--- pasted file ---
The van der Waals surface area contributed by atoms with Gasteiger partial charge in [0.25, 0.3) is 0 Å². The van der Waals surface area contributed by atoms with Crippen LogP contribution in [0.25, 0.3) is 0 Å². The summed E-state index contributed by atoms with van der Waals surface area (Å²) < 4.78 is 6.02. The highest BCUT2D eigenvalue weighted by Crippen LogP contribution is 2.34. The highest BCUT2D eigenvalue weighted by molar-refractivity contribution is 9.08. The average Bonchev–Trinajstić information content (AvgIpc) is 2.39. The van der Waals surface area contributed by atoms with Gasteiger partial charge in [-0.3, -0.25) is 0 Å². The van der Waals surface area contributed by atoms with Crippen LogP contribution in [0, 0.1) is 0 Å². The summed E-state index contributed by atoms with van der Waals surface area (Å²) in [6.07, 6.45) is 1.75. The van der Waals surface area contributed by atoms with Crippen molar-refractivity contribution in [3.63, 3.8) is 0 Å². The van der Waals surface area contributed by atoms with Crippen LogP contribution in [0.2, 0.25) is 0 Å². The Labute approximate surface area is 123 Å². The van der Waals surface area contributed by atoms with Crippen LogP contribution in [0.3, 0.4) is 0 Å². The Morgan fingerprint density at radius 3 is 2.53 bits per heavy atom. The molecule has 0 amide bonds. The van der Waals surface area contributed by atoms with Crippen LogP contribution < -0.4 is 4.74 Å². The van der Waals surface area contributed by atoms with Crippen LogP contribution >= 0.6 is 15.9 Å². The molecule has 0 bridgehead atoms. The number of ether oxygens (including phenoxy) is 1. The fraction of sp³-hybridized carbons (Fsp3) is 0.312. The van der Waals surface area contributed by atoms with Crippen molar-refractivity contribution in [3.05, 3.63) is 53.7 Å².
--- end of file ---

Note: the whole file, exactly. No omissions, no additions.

The van der Waals surface area contributed by atoms with Gasteiger partial charge in [0.25, 0.3) is 0 Å². The van der Waals surface area contributed by atoms with Crippen LogP contribution in [0.25, 0.3) is 0 Å². The summed E-state index contributed by atoms with van der Waals surface area (Å²) < 4.78 is 6.02. The highest BCUT2D eigenvalue weighted by Crippen LogP contribution is 2.34. The highest BCUT2D eigenvalue weighted by molar-refractivity contribution is 9.08. The average Bonchev–Trinajstić information content (AvgIpc) is 2.39. The van der Waals surface area contributed by atoms with Gasteiger partial charge in [-0.3, -0.25) is 0 Å². The van der Waals surface area contributed by atoms with Crippen LogP contribution in [0, 0.1) is 0 Å². The summed E-state index contributed by atoms with van der Waals surface area (Å²) in [6.07, 6.45) is 1.75. The van der Waals surface area contributed by atoms with Crippen molar-refractivity contribution in [3.63, 3.8) is 0 Å². The van der Waals surface area contributed by atoms with Crippen LogP contribution in [0.2, 0.25) is 0 Å². The Labute approximate surface area is 123 Å². The van der Waals surface area contributed by atoms with Crippen LogP contribution in [0.3, 0.4) is 0 Å². The Morgan fingerprint density at radius 3 is 2.53 bits per heavy atom. The molecule has 0 amide bonds. The van der Waals surface area contributed by atoms with Crippen LogP contribution < -0.4 is 4.74 Å². The van der Waals surface area contributed by atoms with Crippen LogP contribution >= 0.6 is 15.9 Å². The molecule has 0 bridgehead atoms. The number of ether oxygens (including phenoxy) is 1. The fraction of sp³-hybridized carbons (Fsp3) is 0.312. The van der Waals surface area contributed by atoms with Crippen molar-refractivity contribution in [3.05, 3.63) is 53.7 Å².